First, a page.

Tess Vigeland: We've all been hhere, driving around the block for the 10th time, waiting for a spot to open up.
Laura Parr: I would sit there and I'd be like, "All right parking space, I know you're out there! Let's do it! We can do this!"
Looking for parking is pretty awful for everybody. But San Francisco is trying to change that with a new program called SFpark. The idea is for meter and garage rates to be based on demand. Popular blocks will cost more. Less-crowded ones will be cheaper. The question is whether the plan will actually change consumer parking behavior.
Casey Miner of station KALW has our story.
Casey Miner: When Laura Parr and her husband lived in San Francisco's Nob Hill neighborhood, there was one ritual that defined their weekends. He'd drop her off...
Parr: ...With all of our bags of groceries and stuff, we would double park and take all the stuff into the front of our building, and he would take off to find parking.
This was not an easy task.
Parr: I would take all of our stuff upstairs, take a couple trips, I would unpack all of our groceries, I'd clean out the fridge, I'd fix dinner, I'd eat dinner, I'd put dinner away, I'd start getting ready for bed -- and Ian would still be driving around looking for parking.
Once, she says, he drove around for an hour and a half.
Parr: I think one time he cried, he was so upset, so stressed.
In crowded San Francisco, this is not an uncommon story. But now, as with so many things, there's an app for that.
Jay Primus: The goal is that most of the time someone's experience is that they can find a space within a block or two of their destination really quickly.
Meet Jay Primus. He's the manager of SFpark, the city's new effort to impose some reason on a highly emotional experience. Load up the SFpark smartphone app, and you'll see neighborhood maps colored red and blue. Blue blocks have plenty of parking; red ones, not so much. Blue blocks are also cheaper, sometimes by as much as 50 cents or a dollar. but they're also usually further away from places you might want to go. The city hopes the discount will make walking that extra block or two worthwhile.
Primus: It's a little bit like the Goldilocks principle. And in this case, that prices aren't too high or too low, that it's just about right for the demand that we see.
The info comes from data transmitted constantly by thousands of sensors embedded in the pavement around the city.
Primus: To actually see what's happening on the streets was kind of shocking in that there weren't necessarily the clear patterns you'd expect.
On a recent weekday, Primus and I took a walk around Civic Center to look at where people were parked and where they weren't.
Primus: Right now we're on Grove Street on the south side of City Hall looking at the parking spaces. Seeing the app is showing all red, and we're seeing only one parking space available out of about 20.
Some things about the data are obvious, like, you probably can't find parking in the Financial District during work hours. But the maps reveal a lot of little secrets too. Like, if you're looking to park downtown, you can almost always find a space right by City Hall.
Primus: And letting people know those secret spots -- or what were secret spots -- where parking really is available.
Looking at the data, it becomes clear pretty quickly that San Francisco's parking problem isn't availability -- it's distribution. People just don't always know where the empty spaces are.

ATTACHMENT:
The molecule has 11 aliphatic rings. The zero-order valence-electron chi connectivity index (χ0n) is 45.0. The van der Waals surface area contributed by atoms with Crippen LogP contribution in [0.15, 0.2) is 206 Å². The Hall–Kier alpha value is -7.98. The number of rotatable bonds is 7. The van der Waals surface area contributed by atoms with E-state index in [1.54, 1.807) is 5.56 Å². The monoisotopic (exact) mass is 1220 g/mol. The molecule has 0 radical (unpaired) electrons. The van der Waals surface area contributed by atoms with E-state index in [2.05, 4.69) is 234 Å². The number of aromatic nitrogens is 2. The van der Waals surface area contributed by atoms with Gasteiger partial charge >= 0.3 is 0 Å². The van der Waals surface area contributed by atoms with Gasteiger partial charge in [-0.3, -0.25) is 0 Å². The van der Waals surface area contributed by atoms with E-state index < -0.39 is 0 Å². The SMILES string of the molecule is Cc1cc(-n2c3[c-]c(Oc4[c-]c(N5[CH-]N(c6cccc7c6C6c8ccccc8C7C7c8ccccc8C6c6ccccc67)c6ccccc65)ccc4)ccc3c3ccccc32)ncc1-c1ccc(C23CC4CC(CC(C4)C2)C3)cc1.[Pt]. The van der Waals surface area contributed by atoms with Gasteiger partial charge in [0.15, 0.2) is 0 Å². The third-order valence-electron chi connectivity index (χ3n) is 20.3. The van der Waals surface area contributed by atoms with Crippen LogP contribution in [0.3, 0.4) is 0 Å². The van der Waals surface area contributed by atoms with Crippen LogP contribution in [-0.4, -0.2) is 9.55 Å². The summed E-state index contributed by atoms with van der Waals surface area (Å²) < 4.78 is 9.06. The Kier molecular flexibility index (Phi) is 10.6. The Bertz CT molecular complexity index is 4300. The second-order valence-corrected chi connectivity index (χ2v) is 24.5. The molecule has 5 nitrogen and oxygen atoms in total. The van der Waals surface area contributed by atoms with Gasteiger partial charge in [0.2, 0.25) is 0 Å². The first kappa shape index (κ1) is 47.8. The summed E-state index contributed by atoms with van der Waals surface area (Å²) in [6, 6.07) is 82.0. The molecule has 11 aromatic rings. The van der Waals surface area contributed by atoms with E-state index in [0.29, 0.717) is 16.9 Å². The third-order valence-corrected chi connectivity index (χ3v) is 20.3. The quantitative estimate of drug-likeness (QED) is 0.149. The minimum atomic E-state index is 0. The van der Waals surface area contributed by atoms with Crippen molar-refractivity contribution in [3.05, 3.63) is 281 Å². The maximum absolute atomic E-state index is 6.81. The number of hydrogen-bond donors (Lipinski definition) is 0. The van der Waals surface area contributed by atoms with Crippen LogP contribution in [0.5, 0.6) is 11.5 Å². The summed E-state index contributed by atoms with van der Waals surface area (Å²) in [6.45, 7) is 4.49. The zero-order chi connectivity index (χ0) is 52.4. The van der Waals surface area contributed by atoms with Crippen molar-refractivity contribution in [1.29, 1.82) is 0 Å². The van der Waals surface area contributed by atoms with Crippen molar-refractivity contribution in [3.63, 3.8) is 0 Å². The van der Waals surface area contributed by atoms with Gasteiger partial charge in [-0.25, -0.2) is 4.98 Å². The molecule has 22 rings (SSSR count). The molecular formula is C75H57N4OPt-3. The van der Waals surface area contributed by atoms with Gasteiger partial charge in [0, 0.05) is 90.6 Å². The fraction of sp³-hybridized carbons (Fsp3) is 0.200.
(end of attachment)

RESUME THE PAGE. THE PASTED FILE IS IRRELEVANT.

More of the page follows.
Donald Shoup: It amounted to about a million miles of vehicle travel a year hunting for cheap curb parking.
Donald Shoup is a professor of urban planning at UCLA. He did a study (PDF) a while back about how much driving people did, just trying to find a parking space.
Shoup: That's 36 trips around the Earth, or four trips to the moon, in a little 15-block area. And I think it's happening all over the world.
Shoup did his study in Los Angeles and consulted with San Francisco on SFpark. He says a lot of what drives our behavior is habit and ignorance. That's why we need rewards.
Shoup: People have to know that it's cheaper three blocks away, that they can find a space three blocks away.
Even with information and price incentives, changing people's behavior isn't easy -- especially when that behavior doesn't make sense. The weirdest thing about Jay Primus's parking maps are the places where all logic seems to go out the window.
At an intersection near City Hall, one side of the street is almost always packed -- on the maps, totally red. But cross to the other side, and it's pretty much always empty -- on the maps, totally blue. Just to be clear, these blocks are right next to each other. So what's going on?
Primus: One block down is where the stores begin. Probably a lot more people want to start parking. So people probably want to get a little closer to their destination. This is a peak-period tow-away zone.
Primus listed a lot of reasons why people might not park on an empty block and they were little things. Like maybe the block becomes a no-parking zone for a few hours in the evening. Or the street goes from a two-way to a one-way, so it's sort of inconvenient to get to.
So will cheaper rates be enough to move people?
Primus: We're not trying to change the behavior of a lot of people. On that one block that's totally full, we just need two of those people to go somewhere else.
If the program works, Primus thinks it will make life better for everyone, especially people who get really worked up about parking, like Laura Parr. She and her husband now live in another neighborhood, where they have parking. But she says, she's still recovering from her years of circling the block.
Parr: It sounds crazy but you get to this point, and it's just this breaking point.
And at that point, paying a little extra for sanity might not be so bad.
In San Francisco, I'm Casey Miner for Marketplace Money.